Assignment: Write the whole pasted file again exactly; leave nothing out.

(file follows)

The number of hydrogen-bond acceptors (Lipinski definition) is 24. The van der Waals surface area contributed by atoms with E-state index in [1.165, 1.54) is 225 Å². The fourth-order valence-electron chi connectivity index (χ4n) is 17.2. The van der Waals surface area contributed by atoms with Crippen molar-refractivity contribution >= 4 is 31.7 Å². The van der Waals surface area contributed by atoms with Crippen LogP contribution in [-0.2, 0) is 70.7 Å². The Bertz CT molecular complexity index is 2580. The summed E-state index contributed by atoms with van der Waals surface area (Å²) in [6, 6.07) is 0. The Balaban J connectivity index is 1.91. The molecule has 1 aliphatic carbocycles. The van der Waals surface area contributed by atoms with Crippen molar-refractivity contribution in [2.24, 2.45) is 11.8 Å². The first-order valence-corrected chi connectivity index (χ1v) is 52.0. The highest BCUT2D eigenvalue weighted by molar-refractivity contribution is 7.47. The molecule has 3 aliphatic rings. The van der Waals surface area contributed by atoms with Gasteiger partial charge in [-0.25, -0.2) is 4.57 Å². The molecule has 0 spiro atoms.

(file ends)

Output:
The number of hydrogen-bond acceptors (Lipinski definition) is 24. The van der Waals surface area contributed by atoms with E-state index in [1.165, 1.54) is 225 Å². The fourth-order valence-electron chi connectivity index (χ4n) is 17.2. The van der Waals surface area contributed by atoms with Crippen molar-refractivity contribution >= 4 is 31.7 Å². The van der Waals surface area contributed by atoms with Crippen LogP contribution in [-0.2, 0) is 70.7 Å². The Bertz CT molecular complexity index is 2580. The summed E-state index contributed by atoms with van der Waals surface area (Å²) in [6, 6.07) is 0. The Balaban J connectivity index is 1.91. The molecule has 1 aliphatic carbocycles. The van der Waals surface area contributed by atoms with Crippen molar-refractivity contribution in [2.24, 2.45) is 11.8 Å². The first-order valence-corrected chi connectivity index (χ1v) is 52.0. The highest BCUT2D eigenvalue weighted by molar-refractivity contribution is 7.47. The molecule has 3 aliphatic rings. The van der Waals surface area contributed by atoms with Gasteiger partial charge in [-0.25, -0.2) is 4.57 Å². The molecule has 0 spiro atoms.